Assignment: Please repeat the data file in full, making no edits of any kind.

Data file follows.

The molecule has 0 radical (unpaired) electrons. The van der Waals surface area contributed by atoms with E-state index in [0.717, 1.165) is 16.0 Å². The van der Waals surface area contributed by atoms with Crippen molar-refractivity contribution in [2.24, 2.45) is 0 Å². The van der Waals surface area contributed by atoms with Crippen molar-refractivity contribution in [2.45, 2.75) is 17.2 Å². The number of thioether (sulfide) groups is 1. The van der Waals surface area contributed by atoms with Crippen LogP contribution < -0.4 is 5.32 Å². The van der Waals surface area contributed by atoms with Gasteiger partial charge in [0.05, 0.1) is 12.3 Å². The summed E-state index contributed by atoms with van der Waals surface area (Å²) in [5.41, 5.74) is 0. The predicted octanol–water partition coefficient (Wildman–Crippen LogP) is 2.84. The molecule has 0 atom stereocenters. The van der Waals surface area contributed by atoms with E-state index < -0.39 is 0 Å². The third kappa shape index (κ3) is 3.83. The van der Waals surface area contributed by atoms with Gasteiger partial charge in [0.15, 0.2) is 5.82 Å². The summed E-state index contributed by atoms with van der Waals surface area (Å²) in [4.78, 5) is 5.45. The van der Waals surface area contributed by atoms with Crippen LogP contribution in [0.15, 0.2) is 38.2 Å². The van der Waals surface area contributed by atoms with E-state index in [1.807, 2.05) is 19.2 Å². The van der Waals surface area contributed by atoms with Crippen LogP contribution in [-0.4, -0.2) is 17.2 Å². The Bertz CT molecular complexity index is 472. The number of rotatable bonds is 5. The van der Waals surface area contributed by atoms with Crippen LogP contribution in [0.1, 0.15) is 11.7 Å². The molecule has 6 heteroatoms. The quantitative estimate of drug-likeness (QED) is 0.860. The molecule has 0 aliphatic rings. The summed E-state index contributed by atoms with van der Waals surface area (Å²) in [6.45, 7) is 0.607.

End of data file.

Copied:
The molecule has 0 radical (unpaired) electrons. The van der Waals surface area contributed by atoms with E-state index in [0.717, 1.165) is 16.0 Å². The van der Waals surface area contributed by atoms with Crippen molar-refractivity contribution in [2.24, 2.45) is 0 Å². The van der Waals surface area contributed by atoms with Crippen molar-refractivity contribution in [2.45, 2.75) is 17.2 Å². The number of thioether (sulfide) groups is 1. The van der Waals surface area contributed by atoms with Crippen LogP contribution < -0.4 is 5.32 Å². The van der Waals surface area contributed by atoms with Gasteiger partial charge in [0.05, 0.1) is 12.3 Å². The summed E-state index contributed by atoms with van der Waals surface area (Å²) in [5.41, 5.74) is 0. The predicted octanol–water partition coefficient (Wildman–Crippen LogP) is 2.84. The molecule has 0 atom stereocenters. The van der Waals surface area contributed by atoms with E-state index < -0.39 is 0 Å². The third kappa shape index (κ3) is 3.83. The van der Waals surface area contributed by atoms with Gasteiger partial charge in [0.15, 0.2) is 5.82 Å². The summed E-state index contributed by atoms with van der Waals surface area (Å²) in [4.78, 5) is 5.45. The van der Waals surface area contributed by atoms with Crippen LogP contribution in [0.15, 0.2) is 38.2 Å². The van der Waals surface area contributed by atoms with E-state index in [1.807, 2.05) is 19.2 Å². The van der Waals surface area contributed by atoms with Crippen LogP contribution in [-0.4, -0.2) is 17.2 Å². The Bertz CT molecular complexity index is 472. The number of rotatable bonds is 5. The van der Waals surface area contributed by atoms with Crippen LogP contribution in [0.1, 0.15) is 11.7 Å². The molecule has 6 heteroatoms. The quantitative estimate of drug-likeness (QED) is 0.860. The molecule has 0 aliphatic rings. The summed E-state index contributed by atoms with van der Waals surface area (Å²) in [6.45, 7) is 0.607.